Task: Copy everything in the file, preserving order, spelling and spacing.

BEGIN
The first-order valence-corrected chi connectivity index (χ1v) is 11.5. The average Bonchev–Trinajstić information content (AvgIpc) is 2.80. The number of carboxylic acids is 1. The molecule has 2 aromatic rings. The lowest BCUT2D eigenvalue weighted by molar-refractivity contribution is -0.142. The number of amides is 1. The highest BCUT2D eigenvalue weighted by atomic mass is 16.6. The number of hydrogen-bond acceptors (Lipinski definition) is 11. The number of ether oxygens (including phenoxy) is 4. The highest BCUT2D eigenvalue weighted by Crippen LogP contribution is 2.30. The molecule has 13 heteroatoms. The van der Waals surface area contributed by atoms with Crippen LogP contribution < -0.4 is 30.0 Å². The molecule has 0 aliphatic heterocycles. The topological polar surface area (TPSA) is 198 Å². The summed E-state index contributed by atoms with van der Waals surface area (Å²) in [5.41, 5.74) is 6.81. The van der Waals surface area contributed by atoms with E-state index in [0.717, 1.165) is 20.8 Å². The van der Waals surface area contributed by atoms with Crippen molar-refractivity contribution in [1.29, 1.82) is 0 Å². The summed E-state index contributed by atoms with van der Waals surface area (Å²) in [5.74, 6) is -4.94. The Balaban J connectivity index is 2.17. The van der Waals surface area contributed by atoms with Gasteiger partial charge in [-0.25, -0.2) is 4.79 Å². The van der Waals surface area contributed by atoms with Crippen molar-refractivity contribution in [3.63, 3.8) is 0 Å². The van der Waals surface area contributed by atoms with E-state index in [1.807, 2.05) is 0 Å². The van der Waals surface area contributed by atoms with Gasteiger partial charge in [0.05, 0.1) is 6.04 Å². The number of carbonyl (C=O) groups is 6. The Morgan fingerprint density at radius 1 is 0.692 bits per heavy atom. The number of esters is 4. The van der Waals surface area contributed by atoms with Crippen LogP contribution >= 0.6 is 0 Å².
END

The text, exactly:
The first-order valence-corrected chi connectivity index (χ1v) is 11.5. The average Bonchev–Trinajstić information content (AvgIpc) is 2.80. The number of carboxylic acids is 1. The molecule has 2 aromatic rings. The lowest BCUT2D eigenvalue weighted by molar-refractivity contribution is -0.142. The number of amides is 1. The highest BCUT2D eigenvalue weighted by atomic mass is 16.6. The number of hydrogen-bond acceptors (Lipinski definition) is 11. The number of ether oxygens (including phenoxy) is 4. The highest BCUT2D eigenvalue weighted by Crippen LogP contribution is 2.30. The molecule has 13 heteroatoms. The van der Waals surface area contributed by atoms with Crippen LogP contribution < -0.4 is 30.0 Å². The molecule has 0 aliphatic heterocycles. The topological polar surface area (TPSA) is 198 Å². The summed E-state index contributed by atoms with van der Waals surface area (Å²) in [5.41, 5.74) is 6.81. The van der Waals surface area contributed by atoms with E-state index in [0.717, 1.165) is 20.8 Å². The van der Waals surface area contributed by atoms with Crippen molar-refractivity contribution in [1.29, 1.82) is 0 Å². The summed E-state index contributed by atoms with van der Waals surface area (Å²) in [5.74, 6) is -4.94. The Balaban J connectivity index is 2.17. The van der Waals surface area contributed by atoms with Gasteiger partial charge in [-0.25, -0.2) is 4.79 Å². The van der Waals surface area contributed by atoms with Crippen molar-refractivity contribution in [3.63, 3.8) is 0 Å². The van der Waals surface area contributed by atoms with E-state index in [1.807, 2.05) is 0 Å². The van der Waals surface area contributed by atoms with Gasteiger partial charge in [0.05, 0.1) is 6.04 Å². The number of carbonyl (C=O) groups is 6. The Morgan fingerprint density at radius 1 is 0.692 bits per heavy atom. The number of esters is 4. The van der Waals surface area contributed by atoms with Crippen LogP contribution >= 0.6 is 0 Å².